Some phenotypic effects of environmental changes can be transferred to subsequent generations. Previous efforts to identify the mechanisms involved have focused on material (mainly, but not only, DNA) transferred through germ cells. However, organisms’ microbiomes are also transferred to the next generation. Thus, to investigate possible contributions of microbiomes to such transfer, we used fruit flies as the microbiomes they inherit can be easily controlled. We altered some parents’ environmental conditions by lowering the temperature, then grew offspring that received microbiomes from cold-treated and control parents in control conditions and compared their transcriptional patterns. Our results suggest that most of the crosstalk between the microbiome and the fly happens in the gut, and that further investigation of this previously unsuspected mode of inheritance is warranted.

Place, publisher, year, edition, pages
Umeå: Umeå University, Department of Molecular Biology, 2018. p. 47
Keywords
Drosophila, epigenetics, transcription, gene regulation, transcription maintenance, CBP, polymerase pausing, Polycomb group proteins, transgenerational inheritance of transcriptional response, gut microbiome
National Category
Bioinformatics and Systems Biology Biochemistry and Molecular Biology
Research subject
Molecular Biology
Identifiers
urn:nbn:se:umu:diva-153271 (URN)978-91-7601-973-3 (ISBN)
Public defence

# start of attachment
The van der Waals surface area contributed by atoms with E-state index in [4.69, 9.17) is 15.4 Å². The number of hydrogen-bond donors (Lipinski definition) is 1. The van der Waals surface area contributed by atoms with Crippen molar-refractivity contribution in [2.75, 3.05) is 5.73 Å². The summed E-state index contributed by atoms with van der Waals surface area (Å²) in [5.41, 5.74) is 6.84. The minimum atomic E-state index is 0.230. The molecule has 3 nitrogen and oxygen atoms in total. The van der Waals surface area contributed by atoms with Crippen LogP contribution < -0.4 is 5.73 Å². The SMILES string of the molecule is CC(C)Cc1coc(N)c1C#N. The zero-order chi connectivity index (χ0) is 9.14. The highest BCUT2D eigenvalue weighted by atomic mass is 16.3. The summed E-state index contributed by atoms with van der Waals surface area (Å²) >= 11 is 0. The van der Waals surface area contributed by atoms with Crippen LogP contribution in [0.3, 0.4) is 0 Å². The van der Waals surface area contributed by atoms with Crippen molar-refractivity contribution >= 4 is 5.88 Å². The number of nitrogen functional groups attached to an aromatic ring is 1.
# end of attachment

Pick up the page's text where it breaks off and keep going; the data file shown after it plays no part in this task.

2018-12-07, Astrid Fagreus lecture hall (A103), Sjukhusområdet, byggnader 6A, Umeå, 13:00 (English)
Opponent
Supervisors
Available from: 2018-11-16 Created: 2018-11-14 Last updated: 2018-11-15Bibliographically approved

Open Access in DiVA

fulltext(523 kB)79 downloads
File information
File name FULLTEXT01.pdfFile size 523 kBChecksum SHA-512
39c85cfd844decf951b80f7769ff8ec0d6063ed22b1741d7def725d896d65e76b300713a0c3c852f1686c191d0c670b4b1de35f059cf91238e371479a5aa3574
Type fulltextMimetype application/pdf

Other links

Publisher's full textPubMed

Authority records BETA

Zare, AmanJohansson, Anna-MiaKarlsson, EdvinDelhomme, NicolasStenberg, Per

Search in DiVA

By author/editor
Zare, AmanJohansson, Anna-MiaKarlsson, EdvinDelhomme, NicolasStenberg, Per
By organisation
Department of Molecular Biology (Faculty of Science and Technology)Department of Ecology and Environmental Sciences
In the same journal
FEBS Letters
Genetics

Search outside of DiVA

GoogleGoogle Scholar
Total: 79 downloads
The number of downloads is the sum of all downloads of full texts. It may include eg previous versions that are now no longer available

doi
pubmed
urn-nbn

Altmetric score

doi
pubmed
urn-nbn
Total: 443 hits
CiteExportLink to record
Permanent link

Direct link
Cite
Citation style
  • apa
  • ieee
  • modern-language-association-8th-edition
  • vancouver
  • Other style
More styles
Language
  • de-DE
  • en-GB
  • en-US
  • fi-FI
  • nn-NO
  • nn-NB
  • sv-SE
  • Other locale
More languages
Output format
  • html
  • text
  • asciidoc
  • rtf